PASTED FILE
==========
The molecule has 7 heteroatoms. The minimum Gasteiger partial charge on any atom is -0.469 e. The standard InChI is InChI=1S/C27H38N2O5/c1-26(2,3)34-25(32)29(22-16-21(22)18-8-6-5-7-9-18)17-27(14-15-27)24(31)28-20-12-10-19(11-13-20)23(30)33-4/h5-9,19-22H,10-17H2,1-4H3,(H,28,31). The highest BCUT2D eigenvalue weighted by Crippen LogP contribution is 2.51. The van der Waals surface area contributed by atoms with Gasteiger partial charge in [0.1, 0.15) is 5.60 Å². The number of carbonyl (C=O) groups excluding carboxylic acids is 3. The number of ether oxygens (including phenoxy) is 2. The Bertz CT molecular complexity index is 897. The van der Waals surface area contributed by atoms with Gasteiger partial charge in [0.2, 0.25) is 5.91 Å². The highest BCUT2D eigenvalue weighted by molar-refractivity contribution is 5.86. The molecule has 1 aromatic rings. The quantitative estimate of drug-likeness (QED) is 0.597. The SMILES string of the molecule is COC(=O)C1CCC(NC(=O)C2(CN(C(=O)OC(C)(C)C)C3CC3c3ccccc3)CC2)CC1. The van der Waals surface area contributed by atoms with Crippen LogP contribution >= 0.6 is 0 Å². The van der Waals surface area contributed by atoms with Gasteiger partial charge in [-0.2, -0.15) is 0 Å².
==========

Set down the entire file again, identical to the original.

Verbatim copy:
The molecule has 7 heteroatoms. The minimum Gasteiger partial charge on any atom is -0.469 e. The standard InChI is InChI=1S/C27H38N2O5/c1-26(2,3)34-25(32)29(22-16-21(22)18-8-6-5-7-9-18)17-27(14-15-27)24(31)28-20-12-10-19(11-13-20)23(30)33-4/h5-9,19-22H,10-17H2,1-4H3,(H,28,31). The highest BCUT2D eigenvalue weighted by Crippen LogP contribution is 2.51. The van der Waals surface area contributed by atoms with Gasteiger partial charge in [0.1, 0.15) is 5.60 Å². The number of carbonyl (C=O) groups excluding carboxylic acids is 3. The number of ether oxygens (including phenoxy) is 2. The Bertz CT molecular complexity index is 897. The van der Waals surface area contributed by atoms with Gasteiger partial charge in [0.2, 0.25) is 5.91 Å². The highest BCUT2D eigenvalue weighted by molar-refractivity contribution is 5.86. The molecule has 1 aromatic rings. The quantitative estimate of drug-likeness (QED) is 0.597. The SMILES string of the molecule is COC(=O)C1CCC(NC(=O)C2(CN(C(=O)OC(C)(C)C)C3CC3c3ccccc3)CC2)CC1. The van der Waals surface area contributed by atoms with Crippen LogP contribution >= 0.6 is 0 Å². The van der Waals surface area contributed by atoms with Gasteiger partial charge in [-0.2, -0.15) is 0 Å².